To round the afternoon off, Dan Franklin, Digital Editor of Canongate gave a thought-provoking presentation on the future of e-publishing, with specific reference to the ability of digital devices to provide a multi-media experience, which is undoubtedly more exciting than simply replicating the printed word on an electronic screen. This was highlighted with the demonstration of writer and musician Nick Cave’s new novel, which is available in print, electronically and as an iphone app.

Update: Slideshows from this event are now available in the scottishlibraries slideshare account.

Mashing libraries: work in progress

After attending Mash Oop North (#mashlib09) in Huddersfield last week, I’ve been playing around with some of the tools and services mentioned at the event. One service that appealed to my imagination was Dipity, which was shown by Brian Kelly in his Enthusiastic Amateurs session. I particularly liked the example of its use in creating a visualisation of media release effectiveness for the University of Aberdeen and thought this could be used for the Slainte Media Centre.

To help me get to grips with Dipity, I’ve already created a simple timeline based on all the Web2.0 services we use, which I’ve embedded within Slainte News. Although links to our Web2.0 service accounts are included in the footer at the bottom of the page, the timeline brings all of the content together in a visually appealing way that might open it up to increased use.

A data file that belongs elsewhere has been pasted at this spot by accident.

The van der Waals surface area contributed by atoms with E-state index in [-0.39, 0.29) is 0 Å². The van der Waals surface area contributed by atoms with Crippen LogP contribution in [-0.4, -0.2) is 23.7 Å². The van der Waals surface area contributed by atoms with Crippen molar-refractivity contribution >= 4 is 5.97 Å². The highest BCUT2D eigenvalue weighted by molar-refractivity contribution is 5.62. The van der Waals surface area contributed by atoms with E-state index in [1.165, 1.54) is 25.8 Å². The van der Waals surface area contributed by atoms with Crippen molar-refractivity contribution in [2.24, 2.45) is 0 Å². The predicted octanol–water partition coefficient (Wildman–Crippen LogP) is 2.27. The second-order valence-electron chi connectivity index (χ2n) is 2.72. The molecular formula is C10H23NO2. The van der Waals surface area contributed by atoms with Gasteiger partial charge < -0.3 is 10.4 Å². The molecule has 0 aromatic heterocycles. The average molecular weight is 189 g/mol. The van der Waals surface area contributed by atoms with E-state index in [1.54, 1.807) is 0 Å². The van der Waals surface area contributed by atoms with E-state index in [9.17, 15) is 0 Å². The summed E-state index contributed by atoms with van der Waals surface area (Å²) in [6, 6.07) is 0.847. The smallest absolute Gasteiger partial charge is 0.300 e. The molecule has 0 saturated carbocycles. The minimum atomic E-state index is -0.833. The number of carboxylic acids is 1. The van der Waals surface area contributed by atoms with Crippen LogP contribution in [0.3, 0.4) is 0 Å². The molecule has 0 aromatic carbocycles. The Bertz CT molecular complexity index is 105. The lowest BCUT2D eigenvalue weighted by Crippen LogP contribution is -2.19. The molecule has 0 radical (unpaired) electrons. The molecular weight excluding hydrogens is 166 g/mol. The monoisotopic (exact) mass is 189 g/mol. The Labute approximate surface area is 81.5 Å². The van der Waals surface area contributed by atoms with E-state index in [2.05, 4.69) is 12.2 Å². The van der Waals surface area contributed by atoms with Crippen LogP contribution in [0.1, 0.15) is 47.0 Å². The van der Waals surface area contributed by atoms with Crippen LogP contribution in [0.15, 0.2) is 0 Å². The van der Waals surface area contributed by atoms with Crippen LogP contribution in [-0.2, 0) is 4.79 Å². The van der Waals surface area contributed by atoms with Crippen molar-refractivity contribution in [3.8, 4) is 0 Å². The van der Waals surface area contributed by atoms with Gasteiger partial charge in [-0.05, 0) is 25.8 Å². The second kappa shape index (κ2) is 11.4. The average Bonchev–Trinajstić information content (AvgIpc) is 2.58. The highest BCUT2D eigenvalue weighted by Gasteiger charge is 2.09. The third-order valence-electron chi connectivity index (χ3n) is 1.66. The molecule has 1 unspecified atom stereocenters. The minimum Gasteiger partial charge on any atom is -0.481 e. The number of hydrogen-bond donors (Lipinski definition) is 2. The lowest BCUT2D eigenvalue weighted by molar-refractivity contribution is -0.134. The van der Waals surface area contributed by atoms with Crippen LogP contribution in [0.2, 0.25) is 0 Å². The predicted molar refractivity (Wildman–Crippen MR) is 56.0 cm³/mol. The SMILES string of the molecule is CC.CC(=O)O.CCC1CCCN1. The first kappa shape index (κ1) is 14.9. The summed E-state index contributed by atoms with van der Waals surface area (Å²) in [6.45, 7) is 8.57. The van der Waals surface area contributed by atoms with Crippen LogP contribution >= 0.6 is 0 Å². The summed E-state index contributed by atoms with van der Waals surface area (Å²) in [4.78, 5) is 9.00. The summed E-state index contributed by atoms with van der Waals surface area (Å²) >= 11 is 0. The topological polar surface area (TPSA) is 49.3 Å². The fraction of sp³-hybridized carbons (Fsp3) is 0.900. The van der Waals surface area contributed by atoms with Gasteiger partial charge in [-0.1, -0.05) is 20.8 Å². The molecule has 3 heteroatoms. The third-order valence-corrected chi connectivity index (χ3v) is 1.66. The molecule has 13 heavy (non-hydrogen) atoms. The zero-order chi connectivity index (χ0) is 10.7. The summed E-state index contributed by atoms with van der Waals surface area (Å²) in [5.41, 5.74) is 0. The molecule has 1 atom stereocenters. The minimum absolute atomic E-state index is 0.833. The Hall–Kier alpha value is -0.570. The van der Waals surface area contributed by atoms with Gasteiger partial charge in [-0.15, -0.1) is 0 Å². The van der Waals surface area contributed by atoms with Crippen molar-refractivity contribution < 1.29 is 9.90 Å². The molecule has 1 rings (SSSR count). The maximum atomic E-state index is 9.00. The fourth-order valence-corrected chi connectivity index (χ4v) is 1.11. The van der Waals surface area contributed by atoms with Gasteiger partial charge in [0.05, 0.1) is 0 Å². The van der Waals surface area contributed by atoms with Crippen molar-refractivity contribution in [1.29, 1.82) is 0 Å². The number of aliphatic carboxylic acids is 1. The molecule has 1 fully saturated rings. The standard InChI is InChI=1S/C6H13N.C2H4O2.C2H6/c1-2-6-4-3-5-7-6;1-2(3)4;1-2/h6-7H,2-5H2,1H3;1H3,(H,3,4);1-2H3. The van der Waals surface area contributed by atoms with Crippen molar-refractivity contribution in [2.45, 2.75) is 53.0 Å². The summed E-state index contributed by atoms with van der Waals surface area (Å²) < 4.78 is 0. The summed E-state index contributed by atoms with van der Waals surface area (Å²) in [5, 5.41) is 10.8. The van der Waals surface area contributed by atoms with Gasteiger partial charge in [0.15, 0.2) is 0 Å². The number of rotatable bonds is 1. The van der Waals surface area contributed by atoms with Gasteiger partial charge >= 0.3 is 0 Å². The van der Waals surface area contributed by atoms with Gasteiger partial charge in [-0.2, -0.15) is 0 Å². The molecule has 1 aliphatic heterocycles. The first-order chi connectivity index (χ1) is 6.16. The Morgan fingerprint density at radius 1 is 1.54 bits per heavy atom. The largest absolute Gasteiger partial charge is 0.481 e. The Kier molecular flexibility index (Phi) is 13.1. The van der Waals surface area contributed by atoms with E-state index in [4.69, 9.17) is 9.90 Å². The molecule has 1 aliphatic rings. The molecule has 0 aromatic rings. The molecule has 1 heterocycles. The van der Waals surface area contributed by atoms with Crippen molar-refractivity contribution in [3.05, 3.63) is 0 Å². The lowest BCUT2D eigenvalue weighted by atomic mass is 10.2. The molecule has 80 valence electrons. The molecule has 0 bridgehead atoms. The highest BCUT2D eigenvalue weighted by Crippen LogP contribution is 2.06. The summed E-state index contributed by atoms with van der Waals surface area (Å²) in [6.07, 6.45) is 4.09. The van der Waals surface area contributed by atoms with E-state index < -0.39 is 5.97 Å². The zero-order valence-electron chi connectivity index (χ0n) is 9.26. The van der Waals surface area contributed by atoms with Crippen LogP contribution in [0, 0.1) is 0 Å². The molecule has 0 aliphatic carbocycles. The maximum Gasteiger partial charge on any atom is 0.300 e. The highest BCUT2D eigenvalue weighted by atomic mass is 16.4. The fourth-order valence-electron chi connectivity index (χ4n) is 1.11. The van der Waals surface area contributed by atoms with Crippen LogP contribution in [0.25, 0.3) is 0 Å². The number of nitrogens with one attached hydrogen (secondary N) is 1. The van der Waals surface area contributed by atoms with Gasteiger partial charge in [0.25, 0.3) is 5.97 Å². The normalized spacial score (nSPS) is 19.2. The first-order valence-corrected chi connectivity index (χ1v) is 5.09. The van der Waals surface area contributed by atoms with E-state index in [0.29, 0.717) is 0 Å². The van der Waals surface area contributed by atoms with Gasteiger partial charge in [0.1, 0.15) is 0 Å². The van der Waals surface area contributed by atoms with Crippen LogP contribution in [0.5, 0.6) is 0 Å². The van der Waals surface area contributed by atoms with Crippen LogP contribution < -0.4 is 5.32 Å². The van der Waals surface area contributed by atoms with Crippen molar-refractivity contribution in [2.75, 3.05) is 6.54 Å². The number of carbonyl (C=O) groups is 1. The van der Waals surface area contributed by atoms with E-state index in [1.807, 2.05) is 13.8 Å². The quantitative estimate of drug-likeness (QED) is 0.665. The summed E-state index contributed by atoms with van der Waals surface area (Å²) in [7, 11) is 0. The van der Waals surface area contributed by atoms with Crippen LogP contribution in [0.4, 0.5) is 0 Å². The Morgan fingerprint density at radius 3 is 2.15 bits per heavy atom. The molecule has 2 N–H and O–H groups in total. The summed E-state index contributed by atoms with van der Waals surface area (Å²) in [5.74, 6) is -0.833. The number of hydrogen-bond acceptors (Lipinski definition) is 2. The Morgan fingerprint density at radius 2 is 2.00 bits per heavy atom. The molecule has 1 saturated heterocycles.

A slight problem with Dipity is advertising, which isn’t displayed on the small timeline embedded in our website but will appear if you switch to the full view. To get rid of this you need a Pro account which costs $99.95 per month and would be too expensive for our purposes. Since no adverts appear on our website, we’re going to proceed with this experiment and monitor its impact on Web2.0 service use stats.

Another service I’ve been experimenting with is Yahoo Pipes, which is a “composition tool to aggregate, manipulate, and mashup content from around the web.” When I first heard about what this could do it occurred to me that it would be a good way to aggregate the news output from all libraries in Scotland to create a comprehensive and frequently updated current awareness service for librarians. This work would, however, be dependent on the libraries or wider institutions (i.e. local authorities, universities, colleges etc) having RSS feeds set up for news items…

Of the 32 Scottish local authorities only 13 had RSS feeds set up on their news content or press releases (as at 13/07/2009). Through a contact on Twitter (James Coltham or @prettysimple) I found a source that reported 24% of UK councils have RSS feeds (see Mash the State). This means that the Scottish figure is considerably higher than the UK average, at around 40%.

In the higher education sector, I found that just three of Scotland’s 14 universities had no RSS feeds evident on their website news content (as at 14/07/2009) (note that there are a further 6 HE institutions in Scotland which have still to be reviewed). There was some variation in how the 11 HE library news feeds were organised; some appeared on news at institutional level, others were on library news (sometimes in the form of a blog) and some universities had both library and institutional level news feeds. From a practical perspective, this meant that I had to create two strands within the Yahoo Pipe: one with a ‘library’ filter set up on the institutional level news and an unfiltered one for the content coming from a library specific feed.

The output of this, titled Scottish Libraries Newsfeed, has now been embedded in the Scottish Libraries NetVibes page and can be re-used or re-purposed by others interested in the content.